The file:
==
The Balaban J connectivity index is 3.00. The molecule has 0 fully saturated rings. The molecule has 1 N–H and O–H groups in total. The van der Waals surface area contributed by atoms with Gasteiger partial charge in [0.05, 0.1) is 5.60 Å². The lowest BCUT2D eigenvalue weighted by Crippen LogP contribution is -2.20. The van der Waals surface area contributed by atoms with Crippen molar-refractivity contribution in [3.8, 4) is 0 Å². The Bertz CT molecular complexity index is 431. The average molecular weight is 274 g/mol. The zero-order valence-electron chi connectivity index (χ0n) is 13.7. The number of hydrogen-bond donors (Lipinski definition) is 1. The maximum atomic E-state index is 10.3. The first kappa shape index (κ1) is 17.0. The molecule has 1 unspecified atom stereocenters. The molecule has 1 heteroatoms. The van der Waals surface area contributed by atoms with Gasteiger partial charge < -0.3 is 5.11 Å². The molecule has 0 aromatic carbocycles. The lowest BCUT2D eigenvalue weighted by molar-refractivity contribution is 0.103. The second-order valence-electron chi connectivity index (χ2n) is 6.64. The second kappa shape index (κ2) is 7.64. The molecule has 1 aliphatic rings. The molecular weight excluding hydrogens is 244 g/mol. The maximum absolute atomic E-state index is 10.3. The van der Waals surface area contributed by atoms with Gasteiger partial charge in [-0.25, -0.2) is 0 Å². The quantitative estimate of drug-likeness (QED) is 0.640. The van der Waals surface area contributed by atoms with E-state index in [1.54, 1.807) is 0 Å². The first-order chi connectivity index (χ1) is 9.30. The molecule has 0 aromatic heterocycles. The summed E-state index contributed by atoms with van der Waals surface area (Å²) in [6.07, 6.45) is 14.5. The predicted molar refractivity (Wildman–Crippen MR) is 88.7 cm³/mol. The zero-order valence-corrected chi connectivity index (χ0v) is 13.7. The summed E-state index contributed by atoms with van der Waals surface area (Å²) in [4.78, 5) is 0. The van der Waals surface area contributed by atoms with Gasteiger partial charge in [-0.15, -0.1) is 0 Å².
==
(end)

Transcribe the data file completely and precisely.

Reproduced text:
The Balaban J connectivity index is 3.00. The molecule has 0 fully saturated rings. The molecule has 1 N–H and O–H groups in total. The van der Waals surface area contributed by atoms with Gasteiger partial charge in [0.05, 0.1) is 5.60 Å². The lowest BCUT2D eigenvalue weighted by Crippen LogP contribution is -2.20. The van der Waals surface area contributed by atoms with Crippen molar-refractivity contribution in [3.8, 4) is 0 Å². The Bertz CT molecular complexity index is 431. The average molecular weight is 274 g/mol. The zero-order valence-electron chi connectivity index (χ0n) is 13.7. The number of hydrogen-bond donors (Lipinski definition) is 1. The maximum atomic E-state index is 10.3. The first kappa shape index (κ1) is 17.0. The molecule has 1 unspecified atom stereocenters. The molecule has 1 heteroatoms. The van der Waals surface area contributed by atoms with Gasteiger partial charge < -0.3 is 5.11 Å². The molecule has 0 aromatic carbocycles. The lowest BCUT2D eigenvalue weighted by molar-refractivity contribution is 0.103. The second-order valence-electron chi connectivity index (χ2n) is 6.64. The second kappa shape index (κ2) is 7.64. The molecule has 1 aliphatic rings. The molecular weight excluding hydrogens is 244 g/mol. The maximum absolute atomic E-state index is 10.3. The van der Waals surface area contributed by atoms with Gasteiger partial charge in [-0.25, -0.2) is 0 Å². The quantitative estimate of drug-likeness (QED) is 0.640. The van der Waals surface area contributed by atoms with E-state index in [1.54, 1.807) is 0 Å². The first-order chi connectivity index (χ1) is 9.30. The molecule has 0 aromatic heterocycles. The summed E-state index contributed by atoms with van der Waals surface area (Å²) in [6.07, 6.45) is 14.5. The predicted molar refractivity (Wildman–Crippen MR) is 88.7 cm³/mol. The zero-order valence-corrected chi connectivity index (χ0v) is 13.7. The summed E-state index contributed by atoms with van der Waals surface area (Å²) in [4.78, 5) is 0. The van der Waals surface area contributed by atoms with Gasteiger partial charge in [-0.15, -0.1) is 0 Å².